Chaumont International Garden Festival 2011

We are taking it easy today after a busy week hosting a group of garden design students, over here for a 6-day residential course. Happily the weather has returned to normal for this time of the year after a below-par July. Now it is warm, sunny and calm and we have passed the day gently, collecting mushrooms in the woods, gardening and swimming down at the old mill on the river Cher.

The Dining Room

One of the highlights of any of our residential courses is a visit to the International Festival of Gardening at the Domaine de Chaumont-sur-Loire. We also offer Loire Valley garden tours which drop in on the show. The chateau and park are lovely in themselves but the festival, which has been running annually since 1992, now attracts large numbers (around 400,000 p.a.) of visitors from around the world, many of them knowledgeable or professionally involved in art or horticulture.

For those who have not come across Chaumont, the format is somewhat different to garden shows like Chelsea. There are no trade stands, just around gardens, around 25 of them designed and built by invitation and to a very limited budget. The gardens are constructed and planted ready for the opening in April and are maintained until it closes in October. It is a wonderful event where new ideas are trialed by designers and artists of all descriptions, some coming from as far away as China and South America to participate.

Each year a theme is set and the designers must consider and use this to inspire their gardens. This year it is “Gardens of the future or the art of happy biodiversity”. What the designer makes of such a title is half the fun of it and often these themes are deliberately obscure or play on words (in French) to make the challenge and the range of responses as interesting as possible. Each year some gardens are more successful than others, but in a year or two you can expect to see ideas gleaned from the festival recycled at Chelsea in a garden costing 100-times more.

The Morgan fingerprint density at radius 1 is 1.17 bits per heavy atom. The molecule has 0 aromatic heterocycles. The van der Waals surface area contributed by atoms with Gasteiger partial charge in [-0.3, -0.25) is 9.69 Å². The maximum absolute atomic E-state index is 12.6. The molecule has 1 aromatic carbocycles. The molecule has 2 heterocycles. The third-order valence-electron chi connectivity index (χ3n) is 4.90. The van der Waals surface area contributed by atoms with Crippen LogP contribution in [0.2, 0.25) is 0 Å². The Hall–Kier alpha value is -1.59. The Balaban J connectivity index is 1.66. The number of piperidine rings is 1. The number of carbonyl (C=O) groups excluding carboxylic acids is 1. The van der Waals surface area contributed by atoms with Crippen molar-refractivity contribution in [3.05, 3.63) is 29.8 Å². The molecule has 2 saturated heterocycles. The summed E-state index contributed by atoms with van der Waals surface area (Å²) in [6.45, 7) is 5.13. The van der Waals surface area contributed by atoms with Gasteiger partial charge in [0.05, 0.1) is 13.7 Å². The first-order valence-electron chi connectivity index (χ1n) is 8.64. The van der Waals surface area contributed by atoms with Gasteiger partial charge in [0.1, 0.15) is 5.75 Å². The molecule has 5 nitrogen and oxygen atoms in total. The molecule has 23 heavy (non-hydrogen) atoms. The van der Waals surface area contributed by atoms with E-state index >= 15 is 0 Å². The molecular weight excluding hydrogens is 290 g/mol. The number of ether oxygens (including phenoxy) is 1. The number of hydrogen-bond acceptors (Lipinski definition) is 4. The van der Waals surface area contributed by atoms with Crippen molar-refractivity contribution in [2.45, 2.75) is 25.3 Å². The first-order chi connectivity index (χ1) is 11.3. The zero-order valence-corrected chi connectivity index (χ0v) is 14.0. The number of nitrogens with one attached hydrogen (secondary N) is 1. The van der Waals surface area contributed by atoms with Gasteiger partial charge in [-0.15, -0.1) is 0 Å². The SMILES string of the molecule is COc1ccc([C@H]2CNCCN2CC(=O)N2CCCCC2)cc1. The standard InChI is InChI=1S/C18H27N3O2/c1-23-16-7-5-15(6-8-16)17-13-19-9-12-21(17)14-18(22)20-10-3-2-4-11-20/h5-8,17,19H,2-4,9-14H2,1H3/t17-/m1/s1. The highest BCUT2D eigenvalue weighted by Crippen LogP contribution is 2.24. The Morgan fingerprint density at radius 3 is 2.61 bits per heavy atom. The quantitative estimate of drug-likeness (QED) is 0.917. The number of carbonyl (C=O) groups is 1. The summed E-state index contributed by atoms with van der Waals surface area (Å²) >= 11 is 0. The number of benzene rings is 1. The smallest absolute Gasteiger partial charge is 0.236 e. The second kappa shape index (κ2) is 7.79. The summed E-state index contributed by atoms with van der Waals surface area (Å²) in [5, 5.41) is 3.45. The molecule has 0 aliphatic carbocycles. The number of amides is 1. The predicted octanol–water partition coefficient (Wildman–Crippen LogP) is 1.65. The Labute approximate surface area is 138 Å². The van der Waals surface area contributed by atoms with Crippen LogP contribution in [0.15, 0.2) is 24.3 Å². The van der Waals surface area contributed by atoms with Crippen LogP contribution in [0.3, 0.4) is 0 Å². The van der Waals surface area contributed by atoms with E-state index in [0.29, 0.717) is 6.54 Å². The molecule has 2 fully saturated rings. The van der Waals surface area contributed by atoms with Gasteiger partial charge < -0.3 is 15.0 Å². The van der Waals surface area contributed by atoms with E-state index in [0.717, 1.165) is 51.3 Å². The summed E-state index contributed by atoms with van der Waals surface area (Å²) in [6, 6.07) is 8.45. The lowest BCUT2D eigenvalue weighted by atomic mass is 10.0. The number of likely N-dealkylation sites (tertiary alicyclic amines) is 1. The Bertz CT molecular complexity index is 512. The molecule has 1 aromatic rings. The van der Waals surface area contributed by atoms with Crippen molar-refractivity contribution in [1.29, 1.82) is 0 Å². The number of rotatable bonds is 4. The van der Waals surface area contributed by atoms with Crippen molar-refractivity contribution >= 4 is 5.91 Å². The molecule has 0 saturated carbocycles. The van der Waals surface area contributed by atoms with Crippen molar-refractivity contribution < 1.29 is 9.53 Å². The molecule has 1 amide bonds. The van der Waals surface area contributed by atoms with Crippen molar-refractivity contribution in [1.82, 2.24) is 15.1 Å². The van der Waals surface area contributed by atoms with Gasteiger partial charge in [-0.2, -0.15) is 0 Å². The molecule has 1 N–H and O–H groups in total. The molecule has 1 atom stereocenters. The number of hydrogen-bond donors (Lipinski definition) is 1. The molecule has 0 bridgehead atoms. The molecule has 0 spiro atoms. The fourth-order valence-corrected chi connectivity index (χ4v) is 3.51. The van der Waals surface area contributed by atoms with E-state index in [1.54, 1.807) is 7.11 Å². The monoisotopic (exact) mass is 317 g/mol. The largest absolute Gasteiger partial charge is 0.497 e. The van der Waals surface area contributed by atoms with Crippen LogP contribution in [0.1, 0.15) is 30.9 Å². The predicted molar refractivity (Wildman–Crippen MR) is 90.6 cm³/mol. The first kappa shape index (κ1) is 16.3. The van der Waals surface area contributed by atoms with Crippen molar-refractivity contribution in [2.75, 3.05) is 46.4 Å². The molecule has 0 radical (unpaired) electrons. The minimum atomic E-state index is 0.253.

I like to visit the gardens starting near the restaurants, work my way down the slope to the far end, break for lunch and complete the tour in the afternoon. It generally takes us around four hours to “do” the show. If I want (as I do) to get something out there this evening I will have to look at the gardens in several attempts. This is part one.

The first garden was entitled The Dining Room and was designed by students and staff of the Okinawa University of Arts in Japan. On the sign placed at the front of their garden they say: “This garden evokes a j

The take-away garden

oyful table, glorifying the benefits of the orchard and the vegetable patch in the heart of the garden.
The cycle, which comprises “eating and being eaten”, is the basis of the food chain. This basic cyclical profile is absolutely essential to life continuing. Happiness is its end product. To sum up, eating const

itutes the basis of nature’s benefits. This makes the food chain a happiness system. This food biodiversity must therefore be preserved and taken care of.”

The second on our tour was called Garden of Tides, a Dutch / British collaboration intended to evoke the hidden and neglected beauty of undersea gardens, gardens of the future to be preserved.

The Take-away Garden was British, well thought out and nicely executed. The sign explained:  “Imagine a world where every citizen has the opportunity to look after his or her own personal micro-habitat.  From roof terraces to car parks, from suburban gardens to industrial waste ground – no space is too small for a portable bag (le sac), with a single tree and associated eco-system.  Instead of feeling helpless in the face of the loss of biodiversity, caring for just one bag is a small step on the path towards gaining back respect and responsibility for the environment.”
Ton bags normally used for delivering gravel and sand were here used to grow little habitat gardens: orchard (le verger), forest (la foret), maritime heath (la lande maritime), woodland edge (le petit bois), hedgerow (l’haie) and marsh.

Blue Biodiversity looks at the numerous chromatic options offered by plants. It plays both on the diversity of plants and on the infinite diversities of the shades of blue. It is described by the designer as :A subtle dialogue between the plants and coloured stones which is delicately presented, just like steps in colour.

La biodiversité bleue

I hope you’ll drop back in to the blog to see the next exciting installment of my review of this years Chaumont Festival.